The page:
A disclosed variation of the invention uses a piston in a fluid or hydraulic cylinder under a predetermined pressure to provide action similar to that of the springs heretofore described when the designed upper weigh force is exceeded.

BRIEF DESCRIPTION OF THE DRAWINGS FIG. I is a schematic view in perspective of a weigh lever system together with load cell force measuring arrangement that incorporates the invention;

FIG. 2 is a view inside elevation of the lever system and load cell arrangement of FIG. 1;

FIG. 3 is a fragmentary view to enlarged scale of a portion of the apparatus shown in FIG. 2;

FIG. 4 is a view similar to FIG. 2 of a modified form of the invention; and

FIG. 5 is a view similar to FIG. 4 showing still another modified form of the invention.

DESCRIPTION OF THE PREFERRED EMBODIMENT As shown in FIG. 1, weigh lever arms 10, l2, l4 and 16 are individually suspended on cables 18, 20, 22 and 24, which may be assumed to be attached at their upper ends to portions of a stationary support frame not shown similarly to that shown in the l-Iyer et al. US. Pat. No. 3,477,633. The arms 10 and 14 are nonrotatably mounted on and interconnected by the cylindrical torque member 26, and arms 12 and 16 are correspondingly mounted on and interconnected on a like torque member 28. Arms 10, 12, 14 and 16 are preferably formed of I cross section beams and have strengthening gusset plates 30 welded thereto adjacent the points where the torque members 26 and 28 extend therethrough.

Cables 32, 34, 36 and 38 extend downwardly from the arms 10, 12, 14 and 16 respectively on sides opposite of the torque members 26 and 28 from that to which the cables 18, 20 22 and 24 are attached. As will be understood, a weigh platform or hopper, not shown, would be suspended from the lower ends of cables 32, 34, 36 and 38. The platform or hopper depending upon its weight and that of material or articles therein will tend to rotate arms 10 and 14 counterclockwise and arms 12 and 16 clockwise as viewed in FIGS. 1 and 2.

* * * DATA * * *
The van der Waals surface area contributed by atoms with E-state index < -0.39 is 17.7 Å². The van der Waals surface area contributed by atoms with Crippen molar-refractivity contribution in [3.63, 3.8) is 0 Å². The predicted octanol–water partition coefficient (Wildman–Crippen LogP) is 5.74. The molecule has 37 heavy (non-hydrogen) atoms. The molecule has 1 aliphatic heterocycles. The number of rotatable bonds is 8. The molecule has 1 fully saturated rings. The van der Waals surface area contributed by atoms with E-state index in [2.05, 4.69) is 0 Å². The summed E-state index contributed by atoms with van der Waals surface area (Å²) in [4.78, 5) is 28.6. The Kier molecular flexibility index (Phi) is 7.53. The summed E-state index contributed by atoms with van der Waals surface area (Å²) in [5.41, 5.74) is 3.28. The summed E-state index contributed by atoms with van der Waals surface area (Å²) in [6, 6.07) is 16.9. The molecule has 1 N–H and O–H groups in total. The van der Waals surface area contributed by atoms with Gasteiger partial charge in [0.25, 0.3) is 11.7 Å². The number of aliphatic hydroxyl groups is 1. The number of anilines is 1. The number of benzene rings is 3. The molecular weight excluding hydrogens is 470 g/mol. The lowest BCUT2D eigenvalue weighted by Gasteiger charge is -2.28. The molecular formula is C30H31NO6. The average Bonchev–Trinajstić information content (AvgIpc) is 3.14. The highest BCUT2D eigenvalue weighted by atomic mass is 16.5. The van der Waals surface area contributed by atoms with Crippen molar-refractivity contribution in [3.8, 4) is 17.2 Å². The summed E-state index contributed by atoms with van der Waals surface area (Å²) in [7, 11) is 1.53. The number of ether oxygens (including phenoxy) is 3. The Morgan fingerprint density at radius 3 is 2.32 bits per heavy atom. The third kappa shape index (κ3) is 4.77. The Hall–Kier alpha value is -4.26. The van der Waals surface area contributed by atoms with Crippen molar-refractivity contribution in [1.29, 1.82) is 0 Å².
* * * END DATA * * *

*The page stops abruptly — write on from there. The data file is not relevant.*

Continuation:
A channehshaped member 40 is secured to the bottom flange of arm 10 as be welding. A cable 42 is secured at its lower end to the upper flange of arm 10 and is secured at its upper end to a bracket 44 which extends from and is secured to the upper surface of arm 12. The upward or clockwise force exerted by the weigh load on arm 12 is thus added by cable 42 to that on arm 10 and the latter is thus the final load-resolving arm.

A flat spring member 46 which is preferably bent or shaped in profile as depicted in FIGS. 2 and 3 is secured at its portion 46a to the outer surface of the lower flange of member 40. A portion 46b extending downwardly and to the right integrally interconnects portion 26a with a portion 46c which extends generally parallel with the lower flange of member 40. A cable 48 secured to portion 460 at its upper end connects with a strain gauge type load cell 50 which has a stationary mounting.

A machine bolt 52 is threaded in and extends through the lower flange of member 40. Bolt 52 at its lower end bears against the portion 460 of member, and according to its adjustment determines the amount of force required to flex member 46. nuts 54 and 56 threaded on bolt 50 above and below the lower flange of member 40 when tightened serve to secure bolt 50 in adjusted position. A fixed limit stop 58 is interposed above the upper flange of member 40 serves to limit the upward movement of the latter and the arms 10 and 12 when the maximum load limit of the weigh scale mechanism is reached.

It will be seen from the foregoing that except for the member 46, the bolt adjusting member 46, and strain gauge load cell 50, the aforedescribed weigh scale lever system is essentially that described in the Hyer et al. US. Pat. No. 3,477,533. As explained in that patent, the tension exerted on cable 48 will be directly proportional to the downward force exerted by the weigh platform or hopper on the cables 32, 34, 36 and 38.

A weight TW is affixed to the upper surface of arm 10 to provide tare weight balancing of the empty weight of the weigh platform or hopper that is suspended from the cable 32, 34, 36 and 38. With weight Tw suitably selected and positioned on arm 10, zero force will be exerted upwardly on cable 48 when the scale platform or hopper is empty.